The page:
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The Impact of Stress on Chronic Illness

Everyone has some stress in their lives. Avoiding it completely is impossible. Sometimes, a little can actually be a good thing. In fact, quick, short-term stress can help with motivation and task completion.

However, if you consistently experience significant stress, it can have a negative impact on your body. These effects can be even more noticeable if you’re already dealing with a chronic illness. When you have a chronic illness, you already likely experience symptoms such as fatigue, pain, and inflammation. Unfortunately, stress often makes those symptoms worse and may even create new ones that you haven’t experienced before. 

Therefore, it’s important to understand the impact of stress on chronic illness and what you can do to reduce your stress and better manage the symptoms of your illness.

Worsening Symptoms

Depending on the type of chronic illness you have, one of the worst parts about stress is that it can exacerbate your most painful or debilitating symptoms. 

When your mind is under stress, your body responds accordingly. Often, you go into the “fight or flight” response, part of which involves tensing some of your muscle groups. This can often lead to increased pain flare ups. Additionally, being in “fight or flight” for extended periods of time can be exhausting. If you already struggle with fatigue as part of your illness, stress can intensify this symptom, leaving you even more exhausted than usual.

A Weakened Immune System

As someone with a chronic illness, you likely know the importance of keeping your immune system strong and healthy. Unfortunately, long-term stress can wreak havoc on your immune system. 

Stress weakens your immune system and can make you more susceptible to illnesses and infections. If you’re already dealing with a chronic illness, a weakened immune system is dangerous. It can negatively impact your ability to fight the illness you already have, even if you’re on some type of treatment plan for it. It can also make it harder to fight off any new infections or illnesses.

Mental Health Effects

A chronic illness can be difficult for anyone to live with. It can impact your everyday life and make it harder to do the things you want to do. Some days you may feel too sick or be in too much pain to do much of anything. 

Unfortunately, too much stress in your life can also impact your mental health, increasing your risk of depression and anxiety. If you are struggling with depression and/or anxiety, this can lead to a worsening of the symptoms of your chronic illness. It can also make it harder to deal with treating your illness, since taking care of yourself is much harder when you are anxious or depressed.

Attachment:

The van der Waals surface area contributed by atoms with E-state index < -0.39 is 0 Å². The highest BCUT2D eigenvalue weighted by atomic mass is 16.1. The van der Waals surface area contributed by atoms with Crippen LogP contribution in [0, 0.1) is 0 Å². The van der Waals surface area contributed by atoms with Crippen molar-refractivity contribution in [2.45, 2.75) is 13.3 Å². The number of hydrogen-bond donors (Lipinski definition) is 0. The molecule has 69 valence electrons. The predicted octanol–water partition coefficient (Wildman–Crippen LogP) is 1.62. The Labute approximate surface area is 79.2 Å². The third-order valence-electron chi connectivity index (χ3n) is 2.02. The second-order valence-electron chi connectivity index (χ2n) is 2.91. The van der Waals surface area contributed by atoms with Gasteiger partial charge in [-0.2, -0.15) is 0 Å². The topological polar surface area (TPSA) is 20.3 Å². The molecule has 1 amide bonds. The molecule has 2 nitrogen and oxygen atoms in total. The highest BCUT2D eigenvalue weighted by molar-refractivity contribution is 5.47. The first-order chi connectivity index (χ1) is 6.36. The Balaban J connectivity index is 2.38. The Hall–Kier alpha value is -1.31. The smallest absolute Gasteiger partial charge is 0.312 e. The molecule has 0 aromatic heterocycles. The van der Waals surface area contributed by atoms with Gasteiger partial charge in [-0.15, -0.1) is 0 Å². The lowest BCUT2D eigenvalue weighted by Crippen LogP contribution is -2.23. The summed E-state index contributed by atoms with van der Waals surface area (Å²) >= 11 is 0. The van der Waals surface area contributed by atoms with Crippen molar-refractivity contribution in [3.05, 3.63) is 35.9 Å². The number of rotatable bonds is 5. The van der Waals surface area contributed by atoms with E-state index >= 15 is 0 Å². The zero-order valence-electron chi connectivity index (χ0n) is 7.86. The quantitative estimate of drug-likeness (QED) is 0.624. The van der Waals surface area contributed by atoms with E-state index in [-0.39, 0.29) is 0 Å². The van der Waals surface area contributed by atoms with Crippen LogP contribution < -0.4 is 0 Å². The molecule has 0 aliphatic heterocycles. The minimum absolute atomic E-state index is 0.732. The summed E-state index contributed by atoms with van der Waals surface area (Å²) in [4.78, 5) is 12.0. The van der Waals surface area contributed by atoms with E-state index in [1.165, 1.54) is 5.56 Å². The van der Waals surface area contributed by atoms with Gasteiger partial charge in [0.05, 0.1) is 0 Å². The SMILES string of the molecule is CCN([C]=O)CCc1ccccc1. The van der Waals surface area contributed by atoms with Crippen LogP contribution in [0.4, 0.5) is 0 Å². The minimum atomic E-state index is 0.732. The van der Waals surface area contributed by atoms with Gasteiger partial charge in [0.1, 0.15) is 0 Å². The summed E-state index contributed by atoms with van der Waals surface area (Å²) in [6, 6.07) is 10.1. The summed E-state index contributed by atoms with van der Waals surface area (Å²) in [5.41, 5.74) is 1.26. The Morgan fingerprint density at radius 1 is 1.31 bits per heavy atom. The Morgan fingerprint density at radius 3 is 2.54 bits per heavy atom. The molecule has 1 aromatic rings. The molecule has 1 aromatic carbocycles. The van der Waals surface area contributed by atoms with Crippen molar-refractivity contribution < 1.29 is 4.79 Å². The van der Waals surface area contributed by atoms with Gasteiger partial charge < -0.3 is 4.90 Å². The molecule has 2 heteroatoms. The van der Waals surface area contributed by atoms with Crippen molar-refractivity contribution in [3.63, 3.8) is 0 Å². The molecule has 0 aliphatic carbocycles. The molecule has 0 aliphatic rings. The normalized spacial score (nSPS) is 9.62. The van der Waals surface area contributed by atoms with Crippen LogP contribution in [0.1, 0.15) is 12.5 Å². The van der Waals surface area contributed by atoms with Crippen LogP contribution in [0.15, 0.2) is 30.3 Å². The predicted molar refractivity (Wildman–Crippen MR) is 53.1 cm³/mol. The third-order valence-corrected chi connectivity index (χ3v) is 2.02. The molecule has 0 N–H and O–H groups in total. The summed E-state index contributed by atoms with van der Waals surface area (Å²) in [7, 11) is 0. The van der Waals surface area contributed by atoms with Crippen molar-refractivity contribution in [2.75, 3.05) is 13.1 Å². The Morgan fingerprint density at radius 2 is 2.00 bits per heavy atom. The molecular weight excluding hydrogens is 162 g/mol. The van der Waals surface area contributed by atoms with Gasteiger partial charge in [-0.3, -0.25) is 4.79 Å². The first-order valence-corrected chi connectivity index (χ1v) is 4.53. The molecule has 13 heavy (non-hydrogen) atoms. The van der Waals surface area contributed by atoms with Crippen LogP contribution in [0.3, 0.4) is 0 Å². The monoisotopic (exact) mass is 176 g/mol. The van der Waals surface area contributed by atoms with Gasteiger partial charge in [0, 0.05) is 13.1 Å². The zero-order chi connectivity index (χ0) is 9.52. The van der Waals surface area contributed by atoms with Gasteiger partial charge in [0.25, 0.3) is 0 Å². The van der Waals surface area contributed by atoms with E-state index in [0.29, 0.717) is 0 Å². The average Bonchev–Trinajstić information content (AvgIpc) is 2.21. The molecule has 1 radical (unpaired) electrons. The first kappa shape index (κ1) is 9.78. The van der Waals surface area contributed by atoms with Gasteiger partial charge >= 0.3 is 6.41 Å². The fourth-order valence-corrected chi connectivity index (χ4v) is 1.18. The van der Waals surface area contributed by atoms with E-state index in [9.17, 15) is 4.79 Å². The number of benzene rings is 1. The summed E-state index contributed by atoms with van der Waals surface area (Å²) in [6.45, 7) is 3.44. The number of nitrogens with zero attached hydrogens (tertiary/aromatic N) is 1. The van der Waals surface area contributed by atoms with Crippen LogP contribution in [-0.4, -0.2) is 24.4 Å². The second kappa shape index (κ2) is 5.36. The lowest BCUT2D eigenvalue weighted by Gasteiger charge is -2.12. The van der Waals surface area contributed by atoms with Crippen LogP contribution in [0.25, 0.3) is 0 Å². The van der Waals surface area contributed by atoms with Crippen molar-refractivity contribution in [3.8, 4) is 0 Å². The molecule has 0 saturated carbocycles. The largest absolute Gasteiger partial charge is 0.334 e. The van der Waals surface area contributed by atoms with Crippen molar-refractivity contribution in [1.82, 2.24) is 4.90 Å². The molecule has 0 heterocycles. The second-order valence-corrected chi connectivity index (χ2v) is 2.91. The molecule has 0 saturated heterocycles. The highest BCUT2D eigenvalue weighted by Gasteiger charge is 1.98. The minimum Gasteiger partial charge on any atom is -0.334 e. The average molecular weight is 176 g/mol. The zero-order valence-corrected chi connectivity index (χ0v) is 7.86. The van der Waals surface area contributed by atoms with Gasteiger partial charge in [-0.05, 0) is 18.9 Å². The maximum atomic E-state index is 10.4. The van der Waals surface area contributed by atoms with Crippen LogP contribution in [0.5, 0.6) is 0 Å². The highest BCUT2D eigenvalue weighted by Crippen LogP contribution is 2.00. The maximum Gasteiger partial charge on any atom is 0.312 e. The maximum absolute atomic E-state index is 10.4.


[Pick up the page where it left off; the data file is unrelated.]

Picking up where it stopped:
What Can You Do? 

This all sounds pretty pessimistic since stress is something that we all have to deal with in our everyday lives. However, there is good news. There are things you can do to manage your stress that will keep it from having these negative effects on you and your chronic illness.

One of the first things to do is to do an inventory of the things in your life that are causing you the most stress and determine whether you are able to change or eliminate any of those things. It may require setting boundaries around your time and learning to say no to things in order to protect some of your time for self-care.

The next step is to incorporate stress reducing activities into your day. You should have some time set aside each day that is purely for relaxation and nothing else. Other activities to try to incorporate into your day include:

Physical activity (if possible, respecting your physical limitations) this can be simple stretches, walking, anything that moves your body and feels good to you)T

Time for some sort of creative expression, and time for connection with others. These types of activities will help you cope with the stress that you do experience, and will reduce its impact on your body.

More Resources

Mayo Clinic – Stress Management Basics

American Heart Association – Stress Management

Our Resources Page

If you’re struggling with stress, and you’re noticing that it’s having a negative impact on the symptoms of your chronic illness, feel free to contact me. Together, we can work on effective strategies to reduce your stress levels, so that your stress will not worsen the symptoms of your illness. 

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How to Navigate Chronic Illness During COVID-19

The COVID-19 pandemic has impacted everyone in some way. Unfortunately, it continues to rage on. Some states are even seeing higher surges than ever before.

While anyone can contract the virus, those with underlying conditions have been especially at risk from the start. If you have a chronic illness, you may be feeling overwhelmed, stressed, and fearful about what this “second wave” of COVID-19 means.

One way to manage your fear is to have a plan for how to navigate your chronic illness during the pandemic. If you’ve been having trouble coming up with a plan thus far, I’ve got a few tips you can use to get started.